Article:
Whaling Attacks | PDSC Advice Guides

Whaling attacks

Whaling is a form of social engineering. It targets the “big fish” – board directors and senior executives who have access to the most secretive or commercially sensitive information within their organisations which enable the cyber criminals to target the biggest rewards.

Social engineering is the psychological manipulation of people into performing actions or divulging confidential information.

Whaling attacks can be more sophisticated than other social engineering attacks as the cyber criminals typically use techniques that exploit the secrecy, sensitivity and urgency of an important project or the access that their executive targets have to confidential and sensitive information.

What can be the impacts to your business?Financial LossData Loss and Regulatory FinesReputational Damage

Examples of Whaling attack techniques

  • Email with an invoice demand, followed by a phone call to warrant the request.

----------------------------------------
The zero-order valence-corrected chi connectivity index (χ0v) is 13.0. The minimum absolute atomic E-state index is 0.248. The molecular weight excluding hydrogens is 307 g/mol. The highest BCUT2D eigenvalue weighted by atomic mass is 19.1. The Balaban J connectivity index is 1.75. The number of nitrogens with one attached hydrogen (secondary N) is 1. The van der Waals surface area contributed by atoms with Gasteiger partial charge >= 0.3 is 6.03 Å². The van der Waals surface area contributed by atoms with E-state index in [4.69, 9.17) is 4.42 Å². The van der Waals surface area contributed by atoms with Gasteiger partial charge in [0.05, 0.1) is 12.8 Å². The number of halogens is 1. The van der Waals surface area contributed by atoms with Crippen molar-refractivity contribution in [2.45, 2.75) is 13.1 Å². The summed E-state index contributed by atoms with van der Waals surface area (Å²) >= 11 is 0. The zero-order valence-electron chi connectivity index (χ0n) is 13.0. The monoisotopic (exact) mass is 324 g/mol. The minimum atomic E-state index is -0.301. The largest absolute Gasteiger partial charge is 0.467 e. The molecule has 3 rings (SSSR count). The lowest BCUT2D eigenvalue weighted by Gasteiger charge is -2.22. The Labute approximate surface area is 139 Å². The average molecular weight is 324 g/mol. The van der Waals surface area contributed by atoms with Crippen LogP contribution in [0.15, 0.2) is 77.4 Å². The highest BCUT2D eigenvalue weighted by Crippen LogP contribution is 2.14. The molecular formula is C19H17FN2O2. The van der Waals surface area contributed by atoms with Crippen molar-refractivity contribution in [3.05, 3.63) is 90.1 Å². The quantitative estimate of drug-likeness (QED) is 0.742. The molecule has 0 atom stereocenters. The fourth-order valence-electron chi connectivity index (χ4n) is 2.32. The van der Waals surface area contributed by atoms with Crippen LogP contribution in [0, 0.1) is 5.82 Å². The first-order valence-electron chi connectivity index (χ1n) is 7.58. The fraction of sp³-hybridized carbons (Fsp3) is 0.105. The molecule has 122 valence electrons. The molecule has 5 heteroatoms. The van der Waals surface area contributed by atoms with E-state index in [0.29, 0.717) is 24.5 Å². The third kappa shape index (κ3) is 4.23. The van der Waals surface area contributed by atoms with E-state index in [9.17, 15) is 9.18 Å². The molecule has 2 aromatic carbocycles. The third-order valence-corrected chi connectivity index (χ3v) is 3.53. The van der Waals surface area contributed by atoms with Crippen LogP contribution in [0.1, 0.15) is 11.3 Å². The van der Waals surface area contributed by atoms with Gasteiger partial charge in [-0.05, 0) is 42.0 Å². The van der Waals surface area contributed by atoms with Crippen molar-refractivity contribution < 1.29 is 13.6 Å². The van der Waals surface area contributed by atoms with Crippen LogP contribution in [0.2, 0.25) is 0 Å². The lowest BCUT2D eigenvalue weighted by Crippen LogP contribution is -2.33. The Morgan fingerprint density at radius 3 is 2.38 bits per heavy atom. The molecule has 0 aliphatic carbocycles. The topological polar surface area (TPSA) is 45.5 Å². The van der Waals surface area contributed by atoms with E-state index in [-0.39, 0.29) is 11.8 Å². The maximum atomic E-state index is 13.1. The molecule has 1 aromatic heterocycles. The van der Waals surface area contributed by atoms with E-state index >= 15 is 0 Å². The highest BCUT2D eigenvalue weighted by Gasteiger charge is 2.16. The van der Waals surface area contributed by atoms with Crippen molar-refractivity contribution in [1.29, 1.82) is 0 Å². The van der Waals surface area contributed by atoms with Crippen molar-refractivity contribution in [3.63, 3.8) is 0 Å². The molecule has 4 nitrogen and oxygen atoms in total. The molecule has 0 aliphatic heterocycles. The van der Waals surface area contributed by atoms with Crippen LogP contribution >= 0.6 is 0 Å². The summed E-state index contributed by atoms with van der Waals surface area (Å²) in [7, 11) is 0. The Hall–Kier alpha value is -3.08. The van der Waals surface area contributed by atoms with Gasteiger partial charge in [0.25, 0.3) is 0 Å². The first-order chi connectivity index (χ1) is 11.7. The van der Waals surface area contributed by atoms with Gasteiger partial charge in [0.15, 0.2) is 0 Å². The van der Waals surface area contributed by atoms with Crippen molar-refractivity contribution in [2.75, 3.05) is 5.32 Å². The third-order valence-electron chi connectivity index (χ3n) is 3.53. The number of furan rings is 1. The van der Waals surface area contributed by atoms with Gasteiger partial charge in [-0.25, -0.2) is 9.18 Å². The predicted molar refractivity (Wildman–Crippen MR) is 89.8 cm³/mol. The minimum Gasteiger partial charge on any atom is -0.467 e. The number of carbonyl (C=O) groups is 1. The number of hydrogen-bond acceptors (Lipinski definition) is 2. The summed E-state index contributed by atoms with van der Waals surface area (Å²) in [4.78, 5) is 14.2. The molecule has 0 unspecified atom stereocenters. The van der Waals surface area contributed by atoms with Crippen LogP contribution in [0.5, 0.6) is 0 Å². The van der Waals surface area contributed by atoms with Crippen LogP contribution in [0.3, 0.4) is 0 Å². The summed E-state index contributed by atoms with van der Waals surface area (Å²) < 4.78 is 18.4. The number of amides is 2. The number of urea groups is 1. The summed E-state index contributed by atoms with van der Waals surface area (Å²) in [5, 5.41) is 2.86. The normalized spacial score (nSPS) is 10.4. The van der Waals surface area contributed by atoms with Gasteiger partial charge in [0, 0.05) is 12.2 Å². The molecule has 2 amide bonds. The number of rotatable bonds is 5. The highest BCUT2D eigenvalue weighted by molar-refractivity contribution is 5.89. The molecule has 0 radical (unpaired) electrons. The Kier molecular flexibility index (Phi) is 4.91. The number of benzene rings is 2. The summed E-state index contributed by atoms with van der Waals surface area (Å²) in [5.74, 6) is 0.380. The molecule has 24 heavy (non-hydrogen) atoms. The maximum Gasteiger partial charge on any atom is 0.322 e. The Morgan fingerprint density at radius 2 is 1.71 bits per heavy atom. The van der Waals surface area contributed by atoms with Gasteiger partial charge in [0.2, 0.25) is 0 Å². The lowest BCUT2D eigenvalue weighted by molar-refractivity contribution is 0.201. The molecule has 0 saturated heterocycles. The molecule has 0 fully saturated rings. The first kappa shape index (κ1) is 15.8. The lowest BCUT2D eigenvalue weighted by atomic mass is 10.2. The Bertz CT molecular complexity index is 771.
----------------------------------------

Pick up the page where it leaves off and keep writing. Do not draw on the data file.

• Email, phone call or social media message “innocently” researching the organisation designed to gather information that can be used to inform a more sophisticated whaling attack. This information can be used, for example, to contact senior execs with relevant reference to other colleagues and members of staff or pertinent internal projects for added effect.
  • The cyber criminal identifies when the CEO is on holiday via social media and takes advantage by sending a fake email (masquerading as the CEO) to a junior member of the finance department, requesting an urgent transfer of money. Referencing the holiday and implying they do not wish to be disturbed can make the request plausible and likely to be actioned without question.

What you can do

  • Whaling clearBe vigilant!
  • Be wary of poor grammar and spelling
  • Check the sender email address/phone number
  • Hover the cursor over links to check a valid sender URL
  • Any request that is demanding an immediate or urgent response – Call and speak to a known contact to verify the content of the email
  • Identify any unusual greeting, tone, use of words and phrases or structure in emails you receive
  • Look for images that contain a text box
  • Watch out for low-quality versions of recognisable logos
Whaling attacks